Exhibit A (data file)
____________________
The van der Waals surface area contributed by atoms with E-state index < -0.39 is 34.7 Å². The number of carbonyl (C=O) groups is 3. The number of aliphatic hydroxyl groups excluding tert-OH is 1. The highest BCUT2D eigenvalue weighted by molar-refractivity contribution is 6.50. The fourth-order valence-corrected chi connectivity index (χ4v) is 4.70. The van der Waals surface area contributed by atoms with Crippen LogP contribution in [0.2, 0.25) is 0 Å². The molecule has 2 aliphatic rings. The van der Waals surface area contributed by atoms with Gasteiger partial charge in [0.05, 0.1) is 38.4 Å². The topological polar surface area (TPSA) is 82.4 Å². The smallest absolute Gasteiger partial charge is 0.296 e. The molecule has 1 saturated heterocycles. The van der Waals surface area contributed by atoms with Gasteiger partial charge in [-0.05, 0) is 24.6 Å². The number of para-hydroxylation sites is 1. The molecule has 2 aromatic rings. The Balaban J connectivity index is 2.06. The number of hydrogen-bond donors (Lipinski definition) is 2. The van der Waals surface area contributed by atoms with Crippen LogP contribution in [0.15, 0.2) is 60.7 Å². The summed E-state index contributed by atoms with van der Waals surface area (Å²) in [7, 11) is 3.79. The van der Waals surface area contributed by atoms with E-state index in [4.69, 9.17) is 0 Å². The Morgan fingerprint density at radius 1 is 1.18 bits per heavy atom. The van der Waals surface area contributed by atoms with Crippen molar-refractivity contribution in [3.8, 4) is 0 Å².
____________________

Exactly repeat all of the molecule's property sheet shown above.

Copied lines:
The van der Waals surface area contributed by atoms with E-state index < -0.39 is 34.7 Å². The number of carbonyl (C=O) groups is 3. The number of aliphatic hydroxyl groups excluding tert-OH is 1. The highest BCUT2D eigenvalue weighted by molar-refractivity contribution is 6.50. The fourth-order valence-corrected chi connectivity index (χ4v) is 4.70. The van der Waals surface area contributed by atoms with Crippen LogP contribution in [0.2, 0.25) is 0 Å². The molecule has 2 aliphatic rings. The van der Waals surface area contributed by atoms with Gasteiger partial charge in [0.05, 0.1) is 38.4 Å². The topological polar surface area (TPSA) is 82.4 Å². The smallest absolute Gasteiger partial charge is 0.296 e. The molecule has 1 saturated heterocycles. The van der Waals surface area contributed by atoms with Gasteiger partial charge in [-0.05, 0) is 24.6 Å². The number of para-hydroxylation sites is 1. The molecule has 2 aromatic rings. The Balaban J connectivity index is 2.06. The number of hydrogen-bond donors (Lipinski definition) is 2. The van der Waals surface area contributed by atoms with Crippen LogP contribution in [0.15, 0.2) is 60.7 Å². The summed E-state index contributed by atoms with van der Waals surface area (Å²) in [7, 11) is 3.79. The van der Waals surface area contributed by atoms with E-state index in [4.69, 9.17) is 0 Å². The Morgan fingerprint density at radius 1 is 1.18 bits per heavy atom. The van der Waals surface area contributed by atoms with Crippen molar-refractivity contribution in [3.8, 4) is 0 Å².